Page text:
Handguns figure in the intertwining lives of nine people. Warren shoots his wife Helen's lover and his defense is that he thought he was shooting an intruder. She leaves him; the lawyer ... See full summary »
Lyle Jensen is subject to sudden and violent outbursts, and he is committed to the juvenile wing of the Northwood Mental Institution. Several other youths are there with a variety of ... See full summary »
While a British film crew are shooting a version of The Duchess Of Malfi in Venice, they in turn are being filmed by a sleasy documentary primadonna while the strange staff share meals ... See full summary »
1905, the cinematograph has reached Southern Italy, and casts fear among the people to whom it seems a devilish trick. They call it "o 'imbroglie din t'o lenzuolo" - "The Trick in the Sheet", as white sheets were used for screening.
Miguel Ángel Silvestre,
Maria Grazia Cucinotta,
Woody Allen plays Tex, a kosher butcher. Sharon Stone plays his unfaithful wife Candy. Tex catches Candy in the act and in a fit of rage he kills her. To conceal his crime he cuts up her body and buries it in the desert in New Mexico. However, when her hand surfaces, a blind woman trips over it and it restores her sight. The hand is then considered to be the "hand of the Virgin." Despite the church's fallen priest objecting, the ambitious mayor of the town creates an international three-ring circus of miracle-seekers, TV crews, and born-again local prostitutes all interested in the hand. All of this goes on while Tex is desperately trying to recover the hand before the sheriff finds it and uses it as evidence against him. Written by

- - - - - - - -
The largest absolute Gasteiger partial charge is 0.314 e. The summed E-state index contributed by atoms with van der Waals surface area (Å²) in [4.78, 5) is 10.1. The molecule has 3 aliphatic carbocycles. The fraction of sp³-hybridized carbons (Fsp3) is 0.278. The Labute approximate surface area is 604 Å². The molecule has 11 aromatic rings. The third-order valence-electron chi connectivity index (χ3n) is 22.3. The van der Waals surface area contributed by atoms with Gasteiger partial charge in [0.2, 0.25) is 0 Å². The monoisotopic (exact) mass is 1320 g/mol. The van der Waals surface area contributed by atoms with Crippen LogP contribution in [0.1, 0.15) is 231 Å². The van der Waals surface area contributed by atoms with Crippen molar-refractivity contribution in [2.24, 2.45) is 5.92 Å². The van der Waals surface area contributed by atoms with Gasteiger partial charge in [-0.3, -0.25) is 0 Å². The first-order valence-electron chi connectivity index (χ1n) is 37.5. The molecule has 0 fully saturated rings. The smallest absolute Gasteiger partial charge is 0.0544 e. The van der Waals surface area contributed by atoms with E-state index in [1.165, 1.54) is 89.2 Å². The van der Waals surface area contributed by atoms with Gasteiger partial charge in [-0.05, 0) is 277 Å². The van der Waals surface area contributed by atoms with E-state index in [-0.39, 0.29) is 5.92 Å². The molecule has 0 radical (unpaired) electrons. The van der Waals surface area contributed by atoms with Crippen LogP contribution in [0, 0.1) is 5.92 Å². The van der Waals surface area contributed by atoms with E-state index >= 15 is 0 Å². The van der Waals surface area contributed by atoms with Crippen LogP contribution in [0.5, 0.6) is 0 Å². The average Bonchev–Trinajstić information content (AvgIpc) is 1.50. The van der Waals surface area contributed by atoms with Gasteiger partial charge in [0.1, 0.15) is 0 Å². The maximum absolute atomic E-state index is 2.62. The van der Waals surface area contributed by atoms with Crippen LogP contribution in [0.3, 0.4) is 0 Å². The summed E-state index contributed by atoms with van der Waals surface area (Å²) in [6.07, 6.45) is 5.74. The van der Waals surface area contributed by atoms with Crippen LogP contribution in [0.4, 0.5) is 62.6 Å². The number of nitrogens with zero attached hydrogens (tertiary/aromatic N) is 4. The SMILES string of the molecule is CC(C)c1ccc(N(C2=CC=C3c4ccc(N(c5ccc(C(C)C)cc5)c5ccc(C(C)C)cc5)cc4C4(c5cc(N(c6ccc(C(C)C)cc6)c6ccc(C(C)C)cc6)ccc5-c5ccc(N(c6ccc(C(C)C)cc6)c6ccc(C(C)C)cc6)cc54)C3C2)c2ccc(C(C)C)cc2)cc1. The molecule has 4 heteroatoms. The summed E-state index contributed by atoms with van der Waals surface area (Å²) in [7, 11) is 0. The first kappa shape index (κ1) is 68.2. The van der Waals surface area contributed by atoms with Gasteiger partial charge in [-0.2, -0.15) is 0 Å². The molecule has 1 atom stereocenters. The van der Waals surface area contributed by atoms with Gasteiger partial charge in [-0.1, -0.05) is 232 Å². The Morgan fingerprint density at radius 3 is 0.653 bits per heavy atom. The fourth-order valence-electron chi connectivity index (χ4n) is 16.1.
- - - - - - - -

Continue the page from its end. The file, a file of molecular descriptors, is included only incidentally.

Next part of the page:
During an interview with Stig Bjorkman, when asked his reasons for accepting a role in the movie, Woody Allen claimed it was, "A lucrative offer." Of the finished film he said, "I believe if the movie had been made in Spanish or Italian, it might have had a prayer. In English it was an uphill battle for some very nice and talented people." See more »
Senora, please, please. This is the house of God, there is no screaming or jumping for joy here.
See more »
One of the cheesiest movies ever made -- and not in a camp way!
I watched this movie on Cinemax in stunned silence. It contains some of the most sophomoric writing and cheapest sight gags one can imagine outside of a frat-house revue. Throughout the film, both Woody Allen and Sharon Stone keep fixed and glazed grins on their faces, as if they can hardly believe they're saying these horrible lines. That this cast and this director would produce this travesty passes all understanding.
The problem isn't the subject matter (hey, I'm all for irreverent treatment of organized religion!), it's that the plotting and the execution leave you wishing you'd spent the last two hours jabbing straight pins into the back of your hand. Or, perhaps, your eyes.
It is a film without charm, without wit, without subtlety, without surprise. Your move.
16 of 23 people found this review helpful.
Was this review helpful to you?